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Comment Re:Again like I said! (Score 1) 403

That's a gross oversimplification - the kind that leads people 5-4 Supreme Court rulings on things like making it easier for big donors to influence politicians. Made, mostly by people who think the impression it leaves favors them - whether that's the 3rd party Nader/Stein set, who want to seem more viable than they are, or the Republican/Trump set, who want to distract large numbers of middle class voters with "at least they 'care' about my issue, and the rest doesn't matter" trickery.

At very least, you ought to concede that the mainstream Dems and Reps have different sets of large donors. Sure, Wall Street probably greases both sides' palms equally - but tech and the arts favor Dems and fossil fuel and big business favors Reps. There's still plenty of truth to the Republican party being of, by and for big business - and some truth about Dems being for working people. After all, mainstream or not, Republicans propose tax cuts as the solution to all problems at least as much as Democrats propose regulation and government programs to level the playing field...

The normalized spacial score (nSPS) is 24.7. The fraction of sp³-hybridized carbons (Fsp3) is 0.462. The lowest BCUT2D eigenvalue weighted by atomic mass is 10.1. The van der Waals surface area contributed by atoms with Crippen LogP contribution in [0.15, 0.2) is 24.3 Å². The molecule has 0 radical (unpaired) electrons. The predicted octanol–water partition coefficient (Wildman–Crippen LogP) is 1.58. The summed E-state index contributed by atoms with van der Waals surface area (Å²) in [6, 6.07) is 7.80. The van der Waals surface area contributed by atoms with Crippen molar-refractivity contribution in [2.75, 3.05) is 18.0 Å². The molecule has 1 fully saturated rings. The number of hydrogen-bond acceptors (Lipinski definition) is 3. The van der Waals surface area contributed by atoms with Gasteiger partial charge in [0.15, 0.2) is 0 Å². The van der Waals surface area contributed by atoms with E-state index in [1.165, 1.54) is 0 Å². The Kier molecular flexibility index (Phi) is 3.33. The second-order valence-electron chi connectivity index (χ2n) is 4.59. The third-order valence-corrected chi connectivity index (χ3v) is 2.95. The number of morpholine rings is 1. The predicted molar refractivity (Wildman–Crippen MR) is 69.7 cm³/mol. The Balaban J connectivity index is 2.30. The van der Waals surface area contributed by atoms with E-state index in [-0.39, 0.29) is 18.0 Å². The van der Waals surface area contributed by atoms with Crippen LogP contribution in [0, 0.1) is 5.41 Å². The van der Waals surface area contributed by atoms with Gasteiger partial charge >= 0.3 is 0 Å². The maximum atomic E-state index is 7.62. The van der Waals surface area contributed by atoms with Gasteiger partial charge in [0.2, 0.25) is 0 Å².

Comment Re:Wow, for that kind of money... (Score 1) 147

Well, that brings up an obvious question. If Edge is a whole new browser - built, presumably, using the latest, 'safest' coding techniques - what does that say about the ability to make programming languages (or 'standard' techniques for coding in them) safe. After all this time, new code is still more hackable than older - but better tested - code?

Comment Re: Surely not the only solution. (Score 1) 419